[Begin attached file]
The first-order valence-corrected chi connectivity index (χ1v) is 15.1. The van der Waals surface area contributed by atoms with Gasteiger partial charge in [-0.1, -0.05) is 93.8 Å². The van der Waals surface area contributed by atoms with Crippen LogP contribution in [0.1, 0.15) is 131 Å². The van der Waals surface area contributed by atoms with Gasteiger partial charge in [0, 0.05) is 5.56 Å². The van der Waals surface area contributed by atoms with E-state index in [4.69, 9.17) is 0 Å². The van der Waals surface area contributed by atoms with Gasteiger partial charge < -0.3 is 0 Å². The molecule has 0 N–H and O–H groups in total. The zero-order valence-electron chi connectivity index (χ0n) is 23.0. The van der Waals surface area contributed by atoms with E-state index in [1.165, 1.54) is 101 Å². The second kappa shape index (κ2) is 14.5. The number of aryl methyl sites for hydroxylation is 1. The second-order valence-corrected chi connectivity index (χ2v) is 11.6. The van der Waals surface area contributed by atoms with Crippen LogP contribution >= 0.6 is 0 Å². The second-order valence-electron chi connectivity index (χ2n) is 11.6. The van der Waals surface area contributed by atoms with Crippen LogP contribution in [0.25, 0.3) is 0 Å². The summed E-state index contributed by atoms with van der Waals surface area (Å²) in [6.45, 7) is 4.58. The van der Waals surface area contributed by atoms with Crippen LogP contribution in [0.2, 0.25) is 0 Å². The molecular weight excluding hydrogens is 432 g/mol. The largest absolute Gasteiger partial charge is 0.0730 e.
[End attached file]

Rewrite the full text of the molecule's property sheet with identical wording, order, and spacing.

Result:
The first-order valence-corrected chi connectivity index (χ1v) is 15.1. The van der Waals surface area contributed by atoms with Gasteiger partial charge in [-0.1, -0.05) is 93.8 Å². The van der Waals surface area contributed by atoms with Crippen LogP contribution in [0.1, 0.15) is 131 Å². The van der Waals surface area contributed by atoms with Gasteiger partial charge in [0, 0.05) is 5.56 Å². The van der Waals surface area contributed by atoms with E-state index in [4.69, 9.17) is 0 Å². The van der Waals surface area contributed by atoms with Gasteiger partial charge < -0.3 is 0 Å². The molecule has 0 N–H and O–H groups in total. The zero-order valence-electron chi connectivity index (χ0n) is 23.0. The van der Waals surface area contributed by atoms with E-state index in [1.165, 1.54) is 101 Å². The second kappa shape index (κ2) is 14.5. The number of aryl methyl sites for hydroxylation is 1. The second-order valence-corrected chi connectivity index (χ2v) is 11.6. The van der Waals surface area contributed by atoms with Crippen LogP contribution >= 0.6 is 0 Å². The second-order valence-electron chi connectivity index (χ2n) is 11.6. The van der Waals surface area contributed by atoms with Crippen LogP contribution in [0.25, 0.3) is 0 Å². The summed E-state index contributed by atoms with van der Waals surface area (Å²) in [6.45, 7) is 4.58. The van der Waals surface area contributed by atoms with Crippen LogP contribution in [0.2, 0.25) is 0 Å². The molecular weight excluding hydrogens is 432 g/mol. The largest absolute Gasteiger partial charge is 0.0730 e.